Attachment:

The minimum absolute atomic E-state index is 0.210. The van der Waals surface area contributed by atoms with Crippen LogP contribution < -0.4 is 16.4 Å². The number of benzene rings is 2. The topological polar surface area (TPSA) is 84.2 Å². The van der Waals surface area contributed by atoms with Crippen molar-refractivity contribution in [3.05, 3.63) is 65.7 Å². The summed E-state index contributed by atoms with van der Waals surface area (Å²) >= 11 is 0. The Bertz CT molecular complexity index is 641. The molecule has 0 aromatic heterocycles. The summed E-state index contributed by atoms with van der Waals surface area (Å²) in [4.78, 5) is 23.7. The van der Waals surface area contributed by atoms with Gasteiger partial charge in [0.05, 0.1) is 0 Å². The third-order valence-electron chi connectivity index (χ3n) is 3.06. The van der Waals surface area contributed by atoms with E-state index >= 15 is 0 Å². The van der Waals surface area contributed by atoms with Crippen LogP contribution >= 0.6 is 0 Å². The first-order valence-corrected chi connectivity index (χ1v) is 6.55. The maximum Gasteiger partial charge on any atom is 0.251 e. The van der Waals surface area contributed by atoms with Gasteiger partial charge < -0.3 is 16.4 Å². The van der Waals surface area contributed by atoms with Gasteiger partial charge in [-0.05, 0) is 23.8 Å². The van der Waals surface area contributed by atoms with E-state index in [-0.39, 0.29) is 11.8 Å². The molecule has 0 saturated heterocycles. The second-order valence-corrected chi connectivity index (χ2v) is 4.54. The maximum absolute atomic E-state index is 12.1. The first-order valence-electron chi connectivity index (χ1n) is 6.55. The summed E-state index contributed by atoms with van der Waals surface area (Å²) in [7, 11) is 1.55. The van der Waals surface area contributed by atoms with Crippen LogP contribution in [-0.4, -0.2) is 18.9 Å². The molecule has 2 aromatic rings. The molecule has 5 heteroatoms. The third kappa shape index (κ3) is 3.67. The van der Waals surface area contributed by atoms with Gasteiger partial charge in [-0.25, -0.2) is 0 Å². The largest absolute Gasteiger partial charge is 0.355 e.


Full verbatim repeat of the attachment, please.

The minimum absolute atomic E-state index is 0.210. The van der Waals surface area contributed by atoms with Crippen LogP contribution < -0.4 is 16.4 Å². The number of benzene rings is 2. The topological polar surface area (TPSA) is 84.2 Å². The van der Waals surface area contributed by atoms with Crippen molar-refractivity contribution in [3.05, 3.63) is 65.7 Å². The summed E-state index contributed by atoms with van der Waals surface area (Å²) >= 11 is 0. The Bertz CT molecular complexity index is 641. The molecule has 0 aromatic heterocycles. The summed E-state index contributed by atoms with van der Waals surface area (Å²) in [4.78, 5) is 23.7. The van der Waals surface area contributed by atoms with Gasteiger partial charge in [0.05, 0.1) is 0 Å². The third-order valence-electron chi connectivity index (χ3n) is 3.06. The van der Waals surface area contributed by atoms with E-state index >= 15 is 0 Å². The van der Waals surface area contributed by atoms with Crippen LogP contribution >= 0.6 is 0 Å². The first-order valence-corrected chi connectivity index (χ1v) is 6.55. The maximum Gasteiger partial charge on any atom is 0.251 e. The van der Waals surface area contributed by atoms with Gasteiger partial charge < -0.3 is 16.4 Å². The van der Waals surface area contributed by atoms with Gasteiger partial charge in [-0.05, 0) is 23.8 Å². The van der Waals surface area contributed by atoms with E-state index in [-0.39, 0.29) is 11.8 Å². The molecule has 0 saturated heterocycles. The second-order valence-corrected chi connectivity index (χ2v) is 4.54. The maximum absolute atomic E-state index is 12.1. The first-order valence-electron chi connectivity index (χ1n) is 6.55. The summed E-state index contributed by atoms with van der Waals surface area (Å²) in [7, 11) is 1.55. The van der Waals surface area contributed by atoms with Crippen LogP contribution in [-0.4, -0.2) is 18.9 Å². The molecule has 2 aromatic rings. The molecule has 5 heteroatoms. The third kappa shape index (κ3) is 3.67. The van der Waals surface area contributed by atoms with Gasteiger partial charge in [-0.25, -0.2) is 0 Å². The largest absolute Gasteiger partial charge is 0.355 e.